New York Times bestselling author Jacqueline Carey returns to the curious Midwest tourist community where normal and paranormal worlds co-exist—however tenuously—under the watchful eye of a female hellspawn……
Fathered by an incubus, raised by a mortal mother, and liaison to the Pemkowet Police Department, Daisy Johanssen pulled the community together after a summer tragedy befell the resort town she calls home. Things are back to normal—as normal as it gets for a town famous for its supernatural tourism, and presided over by the reclusive Norse goddess Hel.
Not only has Daisy now gained respect as Hel’s enforcer, she’s dating Sinclair Palmer, a nice, seemingly normal human guy. Not too shabby for the daughter of a demon. Unfortunately, Sinclair has a secret. And it’s a big one.
He’s descended from Obeah sorcerers and they want him back. If he doesn’t return to Jamaica to take up his rightful role in the family, they’ll unleash spirit magic that could have dire consequences for the town. It’s Daisy’s job to stop it, and she’s going to need a lot of help. But time is running out, the dead are growing restless, and one mistake could cost Daisy everything……
I’ll let you in on a secret: writing a year-end Best of list is harder than it seems. Oh sure, there are a few books that you know will be on the list without a doubt, but for every one of those, there are one or two where you think that maybe will be on there, but then with hindsight you realize that while that book was good it wasn’t as great as you thought which makes rounding out that list tough. And that’s where I’m at now: trying to round out my list as we rapidly approach the end of the year. I bring this up because for a while I was debating putting Dark Currents on the list. I liked the world building and the characters and was excited to read this. That excitement held through the first half of the book and then eventually petered out. Is that previous book still worthy of placement if the series falls off almost immediately?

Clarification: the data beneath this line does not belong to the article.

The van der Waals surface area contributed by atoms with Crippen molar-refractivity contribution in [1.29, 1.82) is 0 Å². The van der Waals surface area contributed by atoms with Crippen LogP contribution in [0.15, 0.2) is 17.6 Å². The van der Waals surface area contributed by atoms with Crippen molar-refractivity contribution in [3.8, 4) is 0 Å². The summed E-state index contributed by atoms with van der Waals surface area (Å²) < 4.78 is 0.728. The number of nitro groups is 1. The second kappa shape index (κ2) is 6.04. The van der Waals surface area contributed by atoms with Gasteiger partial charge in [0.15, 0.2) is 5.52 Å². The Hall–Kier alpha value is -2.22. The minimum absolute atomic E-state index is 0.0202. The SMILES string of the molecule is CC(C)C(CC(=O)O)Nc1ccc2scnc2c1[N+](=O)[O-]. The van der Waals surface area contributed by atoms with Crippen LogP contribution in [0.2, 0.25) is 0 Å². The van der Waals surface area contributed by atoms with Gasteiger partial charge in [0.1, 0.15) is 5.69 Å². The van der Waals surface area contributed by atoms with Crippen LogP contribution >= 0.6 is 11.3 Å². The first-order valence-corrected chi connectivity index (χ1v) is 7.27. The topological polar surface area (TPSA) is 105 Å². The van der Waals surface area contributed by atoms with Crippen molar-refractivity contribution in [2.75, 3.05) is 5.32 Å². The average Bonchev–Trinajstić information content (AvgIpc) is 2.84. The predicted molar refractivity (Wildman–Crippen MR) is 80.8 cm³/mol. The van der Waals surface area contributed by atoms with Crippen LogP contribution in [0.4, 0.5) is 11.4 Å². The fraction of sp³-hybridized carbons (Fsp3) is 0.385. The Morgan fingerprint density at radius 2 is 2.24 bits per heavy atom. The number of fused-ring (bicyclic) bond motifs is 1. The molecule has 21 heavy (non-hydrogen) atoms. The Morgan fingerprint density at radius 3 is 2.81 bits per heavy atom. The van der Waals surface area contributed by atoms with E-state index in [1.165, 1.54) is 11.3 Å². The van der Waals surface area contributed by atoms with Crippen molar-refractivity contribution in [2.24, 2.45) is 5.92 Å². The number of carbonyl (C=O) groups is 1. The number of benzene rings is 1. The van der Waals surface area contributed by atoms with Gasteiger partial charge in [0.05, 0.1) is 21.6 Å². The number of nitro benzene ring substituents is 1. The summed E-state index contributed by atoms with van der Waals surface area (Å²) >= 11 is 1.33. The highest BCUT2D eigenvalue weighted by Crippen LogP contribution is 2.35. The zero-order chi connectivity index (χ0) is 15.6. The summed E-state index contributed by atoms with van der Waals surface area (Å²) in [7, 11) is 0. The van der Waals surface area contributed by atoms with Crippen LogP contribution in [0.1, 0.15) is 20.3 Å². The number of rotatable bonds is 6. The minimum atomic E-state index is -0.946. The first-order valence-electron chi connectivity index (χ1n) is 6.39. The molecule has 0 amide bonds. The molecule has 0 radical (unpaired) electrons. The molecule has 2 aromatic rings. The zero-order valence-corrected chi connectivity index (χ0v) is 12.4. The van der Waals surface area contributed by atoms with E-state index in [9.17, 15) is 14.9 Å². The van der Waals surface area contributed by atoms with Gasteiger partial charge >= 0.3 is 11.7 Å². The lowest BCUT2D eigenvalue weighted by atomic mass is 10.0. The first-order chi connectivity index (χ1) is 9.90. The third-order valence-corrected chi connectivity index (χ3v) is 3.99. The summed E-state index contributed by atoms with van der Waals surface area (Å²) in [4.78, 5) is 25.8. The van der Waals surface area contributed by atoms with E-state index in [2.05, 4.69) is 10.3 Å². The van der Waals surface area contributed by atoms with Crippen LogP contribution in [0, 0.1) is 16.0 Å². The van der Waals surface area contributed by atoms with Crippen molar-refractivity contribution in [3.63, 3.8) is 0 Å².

My problem with this book comes from its bi-plot nature: the first book which focuses on Daisy’s relationship with Sinclair and general duties as Hel’s Enforcer. Come midpoint, we finally meet Sinclair’s mother, she unleashes said spirit magic and things devolve into somewhat generic novel about the dead causing issues. Meanwhile, we literally never see his mother again, meaning that her very existence was to set up the second half of the book, and that’s it. That’s the very definition of cheap writing. Why go to the bother of introducing the characters and setting them up as the bad guys to summarily dismiss them? Why couldn’t Carey have found another towns person to unleash the magic? The book covers the period of Halloween, it would have been easy enough to have dumb kids disturb the dead and it would have felt a lot less forced.
I feel like I’m seeing a real and notable trend in Carey’s books: she creates amazing worlds and sticks some fantastic people in them…and then can’t really figure out where to go from there. The first three Kushiel books all had variations of Phedre being held captive and being used by her captors to varying degrees. The second three Kushiel books used magic to varying degrees of success and here the book really does derail when we lose the characters to focus on the plot. In this case the plot isn’t terrible, it’s just generic. We’ve been there before and it’s just not that interesting and not really what I want to be reading.
That being said, there are some things that I liked: I did like how the relationship between Daisy and Sinclair was handled. It was surprisingly mature and realistic in a genre that tends to go for rom com tropes or endless romantic angst in the ‘will-they-or-won’t-they’ sense. I like how Cody the werewolf is written in such a matter that you know that he is 100% serious when he says he’s going to marry another wolf, and that he’s not just going to toss that aside because Daisy is the heroine. The side characters here for the most part are quite likable, from Stefan and Cooper the Outcasts to the Fabulous Casimir the head of the local coven and dealer of magical knick-knacks. It’s not all perfect . One character gets turned into a vampire (willingly) and the character does a complete 180. I get the motivation behind the heel-toe but it also doesn’t seem believable. At least, not as fast as it occurs.
As much as I complained about series like The Others being a bit too much character driven, I kind of wish that had been the focus here because that’s honestly where she shines. When she gets away from it, you realize how mundane Pemkowet really is, and that’s a shame.
Finally, I did go ahead and read some spoiler-filled reviews of the final book of the trilogy and I’ll just say that it was wince-inducing and the kind of thing that makes me absolutely NOT want to read it. I ignored that feeling during the second Kushiel series and regretted it, I won’t make that same mistake again. I will also mention that the last book keeps up this sense of it being two books in one, as many reviewers stated that the first and second half of the book don’t feel related, but more like novellas mushed together. That’s not a good sign. As comparatively short as the books are, she should be able to manage a single plot all the way through.
Verdict: A weak Borrow It – if you like the world, there’s still something here for you, but maybe not as much as you might like.